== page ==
How Can I Identify Chauvinism?
Q. How can I tell the difference between chivalry and chauvinism?
A. Back in the day, chivalry was fairly easy to identify: A gentleman would open a car door for a lady or walk on the outside of the sidewalk when escorting her down the street. Such gestures, both small (fetching a damsel's purse) and grandiose (throwing his jacket over a puddle), were greeted with nearly universal approbation. But nowadays women aren't considered the weaker or gentler sex (thank goodness for that), and these acts are viewed differently. They can seem old-fashioned or even offensive. For example, if a man says, "Here, let me lift that box for you," you may wonder: Is he being courtly or condescending, implying that I'm too frail to pick up the parcel myself? Here's how to decode his intent.
Consider Age—Both His and Yours
My father was raised in an era when boys were routinely told that good manners meant holding doors open for ladies. He would no sooner stand by while a woman wrestled with something heavy than he would commit a felony. Elderly gentlemen consider it courteous to offer assistance, and the only thing you should do in return is thank them. But if you and Mr. Helpful are twentysomething colleagues vying for a big promotion, he may very well be attempting to send you—and your boss—a subtle message that he's more capable. For example, as long as you can actually lift a heavy item, say, "I appreciate the offer, but I've got this covered."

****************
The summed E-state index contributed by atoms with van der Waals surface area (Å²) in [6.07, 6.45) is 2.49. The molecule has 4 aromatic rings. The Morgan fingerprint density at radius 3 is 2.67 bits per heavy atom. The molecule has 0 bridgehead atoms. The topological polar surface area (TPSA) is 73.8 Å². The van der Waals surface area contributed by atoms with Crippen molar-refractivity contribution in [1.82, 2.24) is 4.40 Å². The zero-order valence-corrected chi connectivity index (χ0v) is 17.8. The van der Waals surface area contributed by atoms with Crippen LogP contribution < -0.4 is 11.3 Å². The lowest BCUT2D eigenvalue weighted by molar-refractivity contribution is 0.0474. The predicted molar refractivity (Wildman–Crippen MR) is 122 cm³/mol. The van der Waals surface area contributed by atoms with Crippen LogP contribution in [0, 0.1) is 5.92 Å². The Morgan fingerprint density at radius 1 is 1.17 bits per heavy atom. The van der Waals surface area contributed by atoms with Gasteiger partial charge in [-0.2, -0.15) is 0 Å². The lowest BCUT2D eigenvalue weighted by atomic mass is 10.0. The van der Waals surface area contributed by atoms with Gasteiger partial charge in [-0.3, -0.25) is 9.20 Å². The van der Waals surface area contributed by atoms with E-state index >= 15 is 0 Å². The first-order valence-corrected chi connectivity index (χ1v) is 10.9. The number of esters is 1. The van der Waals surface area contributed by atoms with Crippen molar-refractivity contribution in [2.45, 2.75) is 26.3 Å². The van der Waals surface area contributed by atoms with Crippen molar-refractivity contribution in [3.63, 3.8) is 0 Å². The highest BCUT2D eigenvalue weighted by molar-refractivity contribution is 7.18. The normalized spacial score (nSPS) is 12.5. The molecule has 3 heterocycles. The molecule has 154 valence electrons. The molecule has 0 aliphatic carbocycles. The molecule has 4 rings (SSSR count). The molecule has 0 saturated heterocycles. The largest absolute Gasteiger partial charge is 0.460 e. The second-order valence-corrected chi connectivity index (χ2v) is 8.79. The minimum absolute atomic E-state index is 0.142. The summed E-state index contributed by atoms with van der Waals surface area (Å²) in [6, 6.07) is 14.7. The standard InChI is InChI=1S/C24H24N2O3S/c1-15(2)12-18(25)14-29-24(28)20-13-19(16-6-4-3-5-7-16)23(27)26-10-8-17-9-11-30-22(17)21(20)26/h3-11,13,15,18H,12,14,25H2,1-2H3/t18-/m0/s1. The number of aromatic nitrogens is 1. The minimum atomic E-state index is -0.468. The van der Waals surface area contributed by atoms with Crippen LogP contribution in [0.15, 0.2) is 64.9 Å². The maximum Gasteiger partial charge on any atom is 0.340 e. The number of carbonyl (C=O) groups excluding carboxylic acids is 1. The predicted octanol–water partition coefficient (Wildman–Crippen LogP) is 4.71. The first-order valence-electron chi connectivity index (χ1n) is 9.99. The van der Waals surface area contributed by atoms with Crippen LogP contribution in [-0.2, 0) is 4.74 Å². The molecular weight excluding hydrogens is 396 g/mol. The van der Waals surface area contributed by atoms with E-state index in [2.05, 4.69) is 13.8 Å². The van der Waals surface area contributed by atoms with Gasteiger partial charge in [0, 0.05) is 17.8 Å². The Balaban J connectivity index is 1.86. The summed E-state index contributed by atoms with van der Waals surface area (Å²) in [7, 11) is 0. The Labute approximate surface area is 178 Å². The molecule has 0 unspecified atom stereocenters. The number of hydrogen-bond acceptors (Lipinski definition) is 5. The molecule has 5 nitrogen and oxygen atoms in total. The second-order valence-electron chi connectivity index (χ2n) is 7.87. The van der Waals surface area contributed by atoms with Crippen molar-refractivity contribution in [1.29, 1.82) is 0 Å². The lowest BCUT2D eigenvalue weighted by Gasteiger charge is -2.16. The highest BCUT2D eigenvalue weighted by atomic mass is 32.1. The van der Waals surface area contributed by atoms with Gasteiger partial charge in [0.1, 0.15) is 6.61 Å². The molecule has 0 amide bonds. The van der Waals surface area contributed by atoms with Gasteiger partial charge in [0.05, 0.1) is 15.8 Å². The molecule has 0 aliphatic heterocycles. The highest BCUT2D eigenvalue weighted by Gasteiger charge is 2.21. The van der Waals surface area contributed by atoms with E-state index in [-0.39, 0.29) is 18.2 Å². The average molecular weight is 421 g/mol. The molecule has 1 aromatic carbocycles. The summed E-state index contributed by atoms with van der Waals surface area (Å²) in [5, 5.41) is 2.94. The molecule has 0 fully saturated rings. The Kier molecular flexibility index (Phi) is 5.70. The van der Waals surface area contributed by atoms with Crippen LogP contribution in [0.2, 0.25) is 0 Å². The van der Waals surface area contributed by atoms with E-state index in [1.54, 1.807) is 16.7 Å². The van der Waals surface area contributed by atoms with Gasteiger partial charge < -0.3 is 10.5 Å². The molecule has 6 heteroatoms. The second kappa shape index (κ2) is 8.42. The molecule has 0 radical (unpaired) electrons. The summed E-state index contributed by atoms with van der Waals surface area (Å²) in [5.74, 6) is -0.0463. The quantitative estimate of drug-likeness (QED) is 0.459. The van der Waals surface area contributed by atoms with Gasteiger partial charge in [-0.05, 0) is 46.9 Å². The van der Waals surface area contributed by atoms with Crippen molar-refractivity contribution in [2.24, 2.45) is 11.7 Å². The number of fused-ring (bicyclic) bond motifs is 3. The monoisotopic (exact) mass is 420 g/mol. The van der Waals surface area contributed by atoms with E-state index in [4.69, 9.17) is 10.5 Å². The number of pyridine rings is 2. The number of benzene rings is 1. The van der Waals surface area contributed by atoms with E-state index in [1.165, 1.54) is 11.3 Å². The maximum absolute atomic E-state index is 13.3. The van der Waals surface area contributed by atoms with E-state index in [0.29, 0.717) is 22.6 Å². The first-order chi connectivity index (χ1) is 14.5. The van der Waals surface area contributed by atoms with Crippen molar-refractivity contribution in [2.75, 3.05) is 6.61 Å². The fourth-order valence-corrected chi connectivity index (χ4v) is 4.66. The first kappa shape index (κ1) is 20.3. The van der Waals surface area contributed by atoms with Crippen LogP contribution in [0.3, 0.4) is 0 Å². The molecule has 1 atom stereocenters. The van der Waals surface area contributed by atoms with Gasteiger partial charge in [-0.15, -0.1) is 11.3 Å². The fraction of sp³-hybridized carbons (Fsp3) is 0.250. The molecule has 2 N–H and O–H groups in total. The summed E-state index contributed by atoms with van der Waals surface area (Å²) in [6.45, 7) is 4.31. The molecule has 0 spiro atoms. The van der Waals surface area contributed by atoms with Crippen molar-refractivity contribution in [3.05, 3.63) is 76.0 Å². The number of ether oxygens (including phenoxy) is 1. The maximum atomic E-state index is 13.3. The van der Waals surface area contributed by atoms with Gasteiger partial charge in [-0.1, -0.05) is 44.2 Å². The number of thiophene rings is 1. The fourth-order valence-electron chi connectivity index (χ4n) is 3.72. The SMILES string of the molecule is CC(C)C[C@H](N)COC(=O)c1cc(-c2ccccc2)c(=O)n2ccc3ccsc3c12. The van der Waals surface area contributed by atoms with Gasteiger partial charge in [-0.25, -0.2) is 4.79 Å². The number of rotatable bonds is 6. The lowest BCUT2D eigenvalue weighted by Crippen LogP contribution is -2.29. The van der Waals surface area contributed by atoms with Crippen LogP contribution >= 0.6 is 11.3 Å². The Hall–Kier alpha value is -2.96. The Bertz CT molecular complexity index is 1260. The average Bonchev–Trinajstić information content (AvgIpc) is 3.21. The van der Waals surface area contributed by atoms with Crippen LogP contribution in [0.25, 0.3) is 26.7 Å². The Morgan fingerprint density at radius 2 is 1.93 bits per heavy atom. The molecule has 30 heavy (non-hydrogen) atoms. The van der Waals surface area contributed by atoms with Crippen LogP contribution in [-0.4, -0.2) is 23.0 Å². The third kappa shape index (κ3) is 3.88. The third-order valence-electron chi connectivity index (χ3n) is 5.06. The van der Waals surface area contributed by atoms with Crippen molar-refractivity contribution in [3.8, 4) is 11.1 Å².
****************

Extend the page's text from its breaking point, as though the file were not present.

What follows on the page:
Consider Your Relationship with Him
Assume that family members, friends, and significant others who insist on paying your restaurant bill and walking you to the car are merely being gracious. The same holds for a boss trying to show a staffer simple appreciation. But if the person is someone you don't know well (a first date, a client), demur and pick up the bill at the end of the meal.
Consider His Tone
When the clerk at the post office calls you "dear," he's trying to be cordial. And he probably sounds upbeat and friendly when he says it. That's a lot different from your sister's annoying boyfriend snarkily calling you "sweetheart" just before denigrating your opinion. Or a doctor, a tax accountant, or anyone else you count on for serious advice telling you not to get "hysterical" or "worry your pretty little head" about, well, anything. In such cases of blatant condescension, go ahead and call the fellow out. To the guy who calls you "sweetheart" say, "You know, I prefer the name Michelle." And to the patronizing doc, suggest that he treat you like an adult or you'll take your business elsewhere.
If, after making these considerations, you're still uncertain whether someone is being retro or boorish, give him the benefit of the doubt. It would be gallant of you to do so.